Christ redeemed us from the curse of the law by becoming a curse for us—for it is written, “Cursed is everyone who is hanged on a tree”— 14 so that in Christ Jesus the blessing of Abraham might come to the Gentiles, so that we might receive the promised Spirit through faith. (Galatians 3:13–14

he predestined us for adoption as sons through Jesus Christ, according to the purpose of his will, 6 to the praise of his glorious grace, with which he has blessed us in the Beloved. 7 In him we have redemption through his blood, the forgiveness of our trespasses, according to the riches of his grace, (Ephesians 1:5–7)

He has delivered us from the domain of darkness and transferred us to the kingdom of his beloved Son, 14 in whom we have redemption, the forgiveness of sins. (Colossians 1:13–14)

waiting for our blessed hope, the appearing of the glory of our great God and Saviour Jesus Christ, 14 who gave himself for us to redeem us from all lawlessness and to purify for himself a people for his own possession who are zealous for good works. (Titus 2:13–14

But when Christ appeared as a high priest of the good things that have come, then through the greater and more perfect tent (not made with hands, that is, not of this creation) 12 he entered once for all into the holy places, not by means of the blood of goats and calves but by means of his own blood, thus securing an eternal redemption. (Hebrews 9:11–12)

See also: Psalm 49:7–9, 15Psalm 130:7–8Mark 10:45; Acts 20:28; 1 Timothy 1:5–6Revelation 5:8–10

Book of Concord Quotes Related to Redemption

50] Therefore God, out of His immense goodness and mercy, has His divine eternal Law and His wonderful plan concerning our redemption, namely, the holy, alone-saving Gospel of His eternal Son, our only Savior and Redeemer, Jesus Christ, publicly preached; and by this [preaching] collects an eternal Church for Himself from the human race, and works in the hearts of men true repentance and knowledge of sins, and true faith in the Son of God, Jesus Christ. (The Book of Concord, The Solid Declaration of the Formula of Concord, II. Free Will, or Human Powers, Paragraph 50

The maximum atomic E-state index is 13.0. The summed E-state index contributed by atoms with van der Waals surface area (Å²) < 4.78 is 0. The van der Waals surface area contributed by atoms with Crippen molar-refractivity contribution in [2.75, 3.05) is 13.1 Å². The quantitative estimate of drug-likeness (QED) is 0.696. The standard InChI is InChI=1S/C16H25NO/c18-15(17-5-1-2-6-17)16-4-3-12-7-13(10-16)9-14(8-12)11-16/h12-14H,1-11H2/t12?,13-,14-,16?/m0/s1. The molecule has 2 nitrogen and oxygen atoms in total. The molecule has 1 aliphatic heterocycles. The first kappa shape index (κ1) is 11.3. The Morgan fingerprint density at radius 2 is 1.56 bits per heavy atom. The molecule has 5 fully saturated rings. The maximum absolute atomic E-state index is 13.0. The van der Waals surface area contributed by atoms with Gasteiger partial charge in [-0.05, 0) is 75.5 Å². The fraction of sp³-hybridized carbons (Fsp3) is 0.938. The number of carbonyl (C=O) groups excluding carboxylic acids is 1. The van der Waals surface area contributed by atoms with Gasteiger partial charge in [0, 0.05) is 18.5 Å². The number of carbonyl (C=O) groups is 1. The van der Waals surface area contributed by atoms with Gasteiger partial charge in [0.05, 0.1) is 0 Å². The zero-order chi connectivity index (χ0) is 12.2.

31] Let this, then, be the sum of this article that the little word Lord signifies simply as much as Redeemer, i.e., He who has brought us from Satan to God, from death to life, from sin to righteousness, and who preserves us in the same. But all the points which follow in order in this article serve no other end than to explain and express this redemption, how and whereby it was accomplished, that is, how much it cost Him, and what He spent and risked that He might win us and bring us under His dominion, namely, that He became man, conceived and born without [any stain of] sin, of the Holy Ghost and of the Virgin Mary, that He might overcome sin; moreover, that He suffered, died and was buried, that He might make satisfaction for me and pay what I owe, not with silver nor gold, but with His own precious blood. (The Book of Concord, The Large Catechism, The Apostles’ Creed, Article II., Paragraph 31

6] 4. We believe, teach, and confess that this faith is not a bare knowledge of the history of Christ, but such a gift of God by which we come to the right knowledge of Christ as our Redeemer in the Word of the Gospel, and trust in Him that for the sake of His obedience alone we have, by grace, the forgiveness of sins, are regarded as holy and righteous before God the Father, and eternally saved. (The Book of Concord, The Epitome of the Formula of Concord, Affirmative Theses. Pure Doctrine of the Christian Churches against Both Errors Just Mentioned., Paragraph 6)


The Book of Concord contains the confessions and teachings of the Lutheran Church. It is not the Word of God, but is considered to be a correct and faithful summary of the Bible’s teachings.

Reference List

1. 2007, Redemption and Salvation,, accessed on 13 January 2018, <>

2. Redemption Means…,, accessed on 13 January 2018, <>

3. Redeem, Redemption, Bible Study Tools, accessed on 13 January 2018, <>

4. What is the meaning of Christian redemption?, Got Quesetions?.org, accessed on 13 January 2018, <>

5. Redemption, Bible Study Tools, accessed on 22 January 2018, <>

6. Redeem, Redemption, Redeemer,, accessed on 22 January 2018, <>

Scripture quotations are from the ESV® Bible (The Holy Bible, English Standard Version®), copyright © 2001 by Crossway, a publishing ministry of Good News Publishers. Used by permission. All rights reserved.